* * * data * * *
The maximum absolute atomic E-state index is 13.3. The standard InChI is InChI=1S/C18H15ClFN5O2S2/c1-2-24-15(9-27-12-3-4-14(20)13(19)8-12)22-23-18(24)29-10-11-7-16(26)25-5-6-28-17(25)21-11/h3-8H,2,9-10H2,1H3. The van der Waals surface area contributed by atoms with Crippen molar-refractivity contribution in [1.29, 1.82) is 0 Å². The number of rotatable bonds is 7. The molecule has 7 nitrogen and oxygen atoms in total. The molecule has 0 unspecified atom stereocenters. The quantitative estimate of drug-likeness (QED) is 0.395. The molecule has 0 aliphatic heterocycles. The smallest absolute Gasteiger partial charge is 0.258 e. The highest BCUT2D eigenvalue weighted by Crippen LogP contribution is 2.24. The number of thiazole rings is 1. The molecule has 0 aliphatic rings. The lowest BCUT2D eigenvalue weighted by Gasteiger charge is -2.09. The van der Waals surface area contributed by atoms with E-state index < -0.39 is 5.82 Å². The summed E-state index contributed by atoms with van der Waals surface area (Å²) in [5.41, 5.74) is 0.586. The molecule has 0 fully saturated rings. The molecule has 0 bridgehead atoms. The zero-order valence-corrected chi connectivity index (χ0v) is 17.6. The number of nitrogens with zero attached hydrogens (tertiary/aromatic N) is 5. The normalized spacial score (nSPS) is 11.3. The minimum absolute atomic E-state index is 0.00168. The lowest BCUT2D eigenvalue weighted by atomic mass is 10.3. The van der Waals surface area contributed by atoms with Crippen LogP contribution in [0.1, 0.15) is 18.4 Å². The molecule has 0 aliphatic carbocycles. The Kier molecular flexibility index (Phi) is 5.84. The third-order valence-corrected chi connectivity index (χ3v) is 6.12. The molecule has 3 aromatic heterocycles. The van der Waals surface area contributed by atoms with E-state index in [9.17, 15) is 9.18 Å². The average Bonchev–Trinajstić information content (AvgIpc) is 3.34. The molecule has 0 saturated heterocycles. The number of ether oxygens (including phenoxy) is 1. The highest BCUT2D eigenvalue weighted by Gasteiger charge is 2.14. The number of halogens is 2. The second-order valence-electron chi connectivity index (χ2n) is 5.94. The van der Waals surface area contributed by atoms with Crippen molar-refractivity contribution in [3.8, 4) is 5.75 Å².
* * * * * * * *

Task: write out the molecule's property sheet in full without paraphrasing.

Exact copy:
The maximum absolute atomic E-state index is 13.3. The standard InChI is InChI=1S/C18H15ClFN5O2S2/c1-2-24-15(9-27-12-3-4-14(20)13(19)8-12)22-23-18(24)29-10-11-7-16(26)25-5-6-28-17(25)21-11/h3-8H,2,9-10H2,1H3. The van der Waals surface area contributed by atoms with Crippen molar-refractivity contribution in [1.29, 1.82) is 0 Å². The number of rotatable bonds is 7. The molecule has 7 nitrogen and oxygen atoms in total. The molecule has 0 unspecified atom stereocenters. The quantitative estimate of drug-likeness (QED) is 0.395. The molecule has 0 aliphatic heterocycles. The smallest absolute Gasteiger partial charge is 0.258 e. The highest BCUT2D eigenvalue weighted by Crippen LogP contribution is 2.24. The number of thiazole rings is 1. The molecule has 0 aliphatic rings. The lowest BCUT2D eigenvalue weighted by Gasteiger charge is -2.09. The van der Waals surface area contributed by atoms with E-state index < -0.39 is 5.82 Å². The summed E-state index contributed by atoms with van der Waals surface area (Å²) in [5.41, 5.74) is 0.586. The molecule has 0 fully saturated rings. The molecule has 0 bridgehead atoms. The zero-order valence-corrected chi connectivity index (χ0v) is 17.6. The number of nitrogens with zero attached hydrogens (tertiary/aromatic N) is 5. The normalized spacial score (nSPS) is 11.3. The minimum absolute atomic E-state index is 0.00168. The lowest BCUT2D eigenvalue weighted by atomic mass is 10.3. The van der Waals surface area contributed by atoms with Crippen LogP contribution in [0.1, 0.15) is 18.4 Å². The molecule has 0 aliphatic carbocycles. The Kier molecular flexibility index (Phi) is 5.84. The third-order valence-corrected chi connectivity index (χ3v) is 6.12. The molecule has 3 aromatic heterocycles. The van der Waals surface area contributed by atoms with E-state index in [9.17, 15) is 9.18 Å². The average Bonchev–Trinajstić information content (AvgIpc) is 3.34. The molecule has 0 saturated heterocycles. The number of ether oxygens (including phenoxy) is 1. The highest BCUT2D eigenvalue weighted by Gasteiger charge is 2.14. The number of halogens is 2. The second-order valence-electron chi connectivity index (χ2n) is 5.94. The van der Waals surface area contributed by atoms with Crippen molar-refractivity contribution in [3.8, 4) is 5.75 Å².